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Book Review: KnitSpeak

KnitspeakI found this gem, KnitSpeak by Andrea Berman Price, on my last trip to my local Borders. The first thing that caught my attention was the bright pink hardcover with accents of neon green. The second appeal came with its portable, compact size, perfect to take along inside your knitting bag.

The book is a comprehensive guide, from A-to-Z on the Knitting language. Who would have thought that you needed to learn a new language to be a knitter? As a second language speaker (first language was Spanish), I can attest that learning a new language can be a bit difficult, not impossible, but difficult. Learning the language can make life enjoyable and you will be able to communicate with many others--the world opens up.

This little book can accomplish the task of opening doors/friendships to a whole new world. If you are a new knitter or loom knitter, you have undoubtedly seen a typical pattern that look more like Greek than English, or you have seen a chart and your eyes just rolled upwards and your head adamantly said--there is no freaking way I can read thing! I know. I said the same thing when I first learned to knit. Mim can attest to my terror of charts. I avoided them like trying to avoid my visit to the gynecologist.

Knitting has its own language, formed with abbreviations such as p, k, k2tog, yo, skpo, just to mention a few. The first time you encounter these abbreviations, your heart starts beating and small beads of sweat begin rolling off your forehead, you hands tighten on the needles and the once loose knit stitches have become iron on the needles. KnitSpeak can make your life into the world of knitting or loom knitting a lot easier. The guide starts you off with a lesson on reading knitting patterns, this section is indispensable when starting off on your knitting or loom knitting journey. There are a few things that have double meaning, others that require a little knowledge to know what they mean "knit as other side, except reverse all shaping" being one of them. Look no further, pick up this little book and find out how to read a pattern and what all those foreign words mean.

Need help with knowing what the little * or the [ ] mean? We don't come with this knowledge in our arsenal, nor is it something that we learned as little kids in school, however, they are ever present in knitting instructions/patterns. Andrea goes over symbols and abbreviations and their meanings. Along with the words, the book is beautifully illustrated. The illustrations are clear and easy to understand.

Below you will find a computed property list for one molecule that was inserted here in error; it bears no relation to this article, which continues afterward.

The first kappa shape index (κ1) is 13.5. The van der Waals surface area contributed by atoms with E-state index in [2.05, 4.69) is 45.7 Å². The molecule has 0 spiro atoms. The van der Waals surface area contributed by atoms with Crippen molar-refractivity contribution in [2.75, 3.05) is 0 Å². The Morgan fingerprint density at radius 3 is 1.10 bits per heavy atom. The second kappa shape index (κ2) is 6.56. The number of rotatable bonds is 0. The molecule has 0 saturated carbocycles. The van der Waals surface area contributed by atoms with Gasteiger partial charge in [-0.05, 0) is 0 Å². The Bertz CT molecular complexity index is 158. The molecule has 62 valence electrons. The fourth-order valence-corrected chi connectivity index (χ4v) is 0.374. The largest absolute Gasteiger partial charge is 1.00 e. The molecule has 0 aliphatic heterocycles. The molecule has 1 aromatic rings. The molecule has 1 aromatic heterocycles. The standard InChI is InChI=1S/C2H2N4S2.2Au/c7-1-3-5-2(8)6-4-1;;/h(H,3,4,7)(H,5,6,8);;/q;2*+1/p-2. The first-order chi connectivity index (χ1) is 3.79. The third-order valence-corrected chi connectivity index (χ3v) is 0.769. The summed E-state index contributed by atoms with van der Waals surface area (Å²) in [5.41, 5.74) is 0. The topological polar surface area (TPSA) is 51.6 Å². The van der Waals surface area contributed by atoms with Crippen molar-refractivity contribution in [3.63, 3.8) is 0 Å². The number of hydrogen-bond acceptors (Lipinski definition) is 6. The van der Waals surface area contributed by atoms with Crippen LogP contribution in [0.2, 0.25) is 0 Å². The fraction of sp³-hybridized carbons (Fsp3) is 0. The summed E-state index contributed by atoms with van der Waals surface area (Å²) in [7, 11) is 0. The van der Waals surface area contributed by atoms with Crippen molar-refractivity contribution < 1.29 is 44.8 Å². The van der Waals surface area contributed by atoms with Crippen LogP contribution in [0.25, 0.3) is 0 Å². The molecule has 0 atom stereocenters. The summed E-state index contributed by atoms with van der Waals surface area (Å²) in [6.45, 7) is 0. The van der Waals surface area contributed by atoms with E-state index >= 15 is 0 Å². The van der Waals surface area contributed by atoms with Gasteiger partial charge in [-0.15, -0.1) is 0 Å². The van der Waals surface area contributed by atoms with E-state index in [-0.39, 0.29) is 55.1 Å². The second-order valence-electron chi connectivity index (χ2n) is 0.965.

At the very back of the book you will find an index with imperative information such as sizing, yardage (estimated) needed for different items, substituting yarn, and even fixing errors.

Overall, this little gem packs a punch! I highly recommended it to new knitters, or knitters who need a little help looking up some information. I also highly recommend this book to loom knitters. We (meaning loom knitters) use many of the same terminology, abbreviations, symbols, and pattern reading is the same, thus this book can become one of the most used books in your looming library.

This reviewer gives it 5 sweaters:



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I've written about this book twice and just think it's the BEST!


I like the sweater rating. Very cute!


Nadine B.

I am finally learning how to knit and knowing what all the weird abreviations mean has been the biggest obstacle (once I figured out I was holding my yarn in the wrong hand. I was trying to throw with the yarn in my left hand. Not good) I also this would be a great book for me for writing patterns. I could use abreviations and make my patterns look more professional and give my short hand the right meaning. My only wish is that it also contained crochet terms. but you can't have everything, right? I just might have to go pick this one up.


You're so funny...I love the way you wrote that! :) Sounds like a great read.

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